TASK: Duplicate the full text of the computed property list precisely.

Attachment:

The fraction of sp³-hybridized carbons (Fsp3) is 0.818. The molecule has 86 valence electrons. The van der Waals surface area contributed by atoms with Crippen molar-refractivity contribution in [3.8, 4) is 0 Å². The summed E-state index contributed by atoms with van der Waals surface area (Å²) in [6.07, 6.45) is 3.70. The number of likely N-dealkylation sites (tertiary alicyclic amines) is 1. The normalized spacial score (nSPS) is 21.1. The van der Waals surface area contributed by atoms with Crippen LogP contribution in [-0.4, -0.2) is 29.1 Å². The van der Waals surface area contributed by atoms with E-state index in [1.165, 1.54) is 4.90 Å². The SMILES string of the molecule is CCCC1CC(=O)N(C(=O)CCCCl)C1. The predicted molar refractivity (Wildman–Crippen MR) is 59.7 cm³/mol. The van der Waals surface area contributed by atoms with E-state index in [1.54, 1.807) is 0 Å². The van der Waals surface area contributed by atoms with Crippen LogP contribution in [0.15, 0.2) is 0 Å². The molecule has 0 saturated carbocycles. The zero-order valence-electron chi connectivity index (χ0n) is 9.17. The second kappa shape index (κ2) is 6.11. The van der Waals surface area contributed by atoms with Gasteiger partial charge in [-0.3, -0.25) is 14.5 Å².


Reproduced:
The fraction of sp³-hybridized carbons (Fsp3) is 0.818. The molecule has 86 valence electrons. The van der Waals surface area contributed by atoms with Crippen molar-refractivity contribution in [3.8, 4) is 0 Å². The summed E-state index contributed by atoms with van der Waals surface area (Å²) in [6.07, 6.45) is 3.70. The number of likely N-dealkylation sites (tertiary alicyclic amines) is 1. The normalized spacial score (nSPS) is 21.1. The van der Waals surface area contributed by atoms with Crippen LogP contribution in [-0.4, -0.2) is 29.1 Å². The van der Waals surface area contributed by atoms with E-state index in [1.165, 1.54) is 4.90 Å². The SMILES string of the molecule is CCCC1CC(=O)N(C(=O)CCCCl)C1. The predicted molar refractivity (Wildman–Crippen MR) is 59.7 cm³/mol. The van der Waals surface area contributed by atoms with E-state index in [1.54, 1.807) is 0 Å². The van der Waals surface area contributed by atoms with Crippen LogP contribution in [0.15, 0.2) is 0 Å². The molecule has 0 saturated carbocycles. The zero-order valence-electron chi connectivity index (χ0n) is 9.17. The second kappa shape index (κ2) is 6.11. The van der Waals surface area contributed by atoms with Gasteiger partial charge in [-0.3, -0.25) is 14.5 Å².